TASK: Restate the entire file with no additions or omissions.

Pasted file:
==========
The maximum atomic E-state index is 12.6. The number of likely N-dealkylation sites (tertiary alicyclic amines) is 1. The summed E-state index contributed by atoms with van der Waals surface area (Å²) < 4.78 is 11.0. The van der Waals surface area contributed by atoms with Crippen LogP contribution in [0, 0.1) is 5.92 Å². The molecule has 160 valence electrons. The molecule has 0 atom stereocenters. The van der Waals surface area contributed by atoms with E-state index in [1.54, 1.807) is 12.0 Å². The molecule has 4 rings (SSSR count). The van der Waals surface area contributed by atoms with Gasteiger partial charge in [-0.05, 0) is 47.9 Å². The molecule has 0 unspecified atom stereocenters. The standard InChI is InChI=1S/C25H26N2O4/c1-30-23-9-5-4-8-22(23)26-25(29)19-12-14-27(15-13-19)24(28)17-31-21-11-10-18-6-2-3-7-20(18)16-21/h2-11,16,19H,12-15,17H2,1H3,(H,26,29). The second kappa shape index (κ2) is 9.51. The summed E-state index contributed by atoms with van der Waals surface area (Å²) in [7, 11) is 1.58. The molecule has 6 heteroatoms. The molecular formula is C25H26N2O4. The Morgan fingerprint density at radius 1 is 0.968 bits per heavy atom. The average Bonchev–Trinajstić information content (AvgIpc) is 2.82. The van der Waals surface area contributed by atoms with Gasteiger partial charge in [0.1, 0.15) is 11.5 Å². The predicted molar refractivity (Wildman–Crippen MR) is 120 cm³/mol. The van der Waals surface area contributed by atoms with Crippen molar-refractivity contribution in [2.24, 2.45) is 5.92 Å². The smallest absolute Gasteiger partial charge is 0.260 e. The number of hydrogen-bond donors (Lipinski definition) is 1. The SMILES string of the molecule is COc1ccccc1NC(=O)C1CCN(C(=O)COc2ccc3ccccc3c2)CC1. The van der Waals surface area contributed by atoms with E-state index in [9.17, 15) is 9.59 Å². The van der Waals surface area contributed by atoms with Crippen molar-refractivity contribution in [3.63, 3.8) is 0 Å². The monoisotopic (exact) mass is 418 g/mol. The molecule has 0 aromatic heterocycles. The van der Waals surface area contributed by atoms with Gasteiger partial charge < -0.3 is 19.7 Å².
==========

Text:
The maximum atomic E-state index is 12.6. The number of likely N-dealkylation sites (tertiary alicyclic amines) is 1. The summed E-state index contributed by atoms with van der Waals surface area (Å²) < 4.78 is 11.0. The van der Waals surface area contributed by atoms with Crippen LogP contribution in [0, 0.1) is 5.92 Å². The molecule has 160 valence electrons. The molecule has 0 atom stereocenters. The van der Waals surface area contributed by atoms with E-state index in [1.54, 1.807) is 12.0 Å². The molecule has 4 rings (SSSR count). The van der Waals surface area contributed by atoms with Gasteiger partial charge in [-0.05, 0) is 47.9 Å². The molecule has 0 unspecified atom stereocenters. The standard InChI is InChI=1S/C25H26N2O4/c1-30-23-9-5-4-8-22(23)26-25(29)19-12-14-27(15-13-19)24(28)17-31-21-11-10-18-6-2-3-7-20(18)16-21/h2-11,16,19H,12-15,17H2,1H3,(H,26,29). The second kappa shape index (κ2) is 9.51. The summed E-state index contributed by atoms with van der Waals surface area (Å²) in [7, 11) is 1.58. The molecule has 6 heteroatoms. The molecular formula is C25H26N2O4. The Morgan fingerprint density at radius 1 is 0.968 bits per heavy atom. The average Bonchev–Trinajstić information content (AvgIpc) is 2.82. The van der Waals surface area contributed by atoms with Gasteiger partial charge in [0.1, 0.15) is 11.5 Å². The predicted molar refractivity (Wildman–Crippen MR) is 120 cm³/mol. The van der Waals surface area contributed by atoms with Crippen molar-refractivity contribution in [2.24, 2.45) is 5.92 Å². The smallest absolute Gasteiger partial charge is 0.260 e. The number of hydrogen-bond donors (Lipinski definition) is 1. The SMILES string of the molecule is COc1ccccc1NC(=O)C1CCN(C(=O)COc2ccc3ccccc3c2)CC1. The van der Waals surface area contributed by atoms with E-state index in [9.17, 15) is 9.59 Å². The van der Waals surface area contributed by atoms with Crippen molar-refractivity contribution in [3.63, 3.8) is 0 Å². The monoisotopic (exact) mass is 418 g/mol. The molecule has 0 aromatic heterocycles. The van der Waals surface area contributed by atoms with Gasteiger partial charge < -0.3 is 19.7 Å².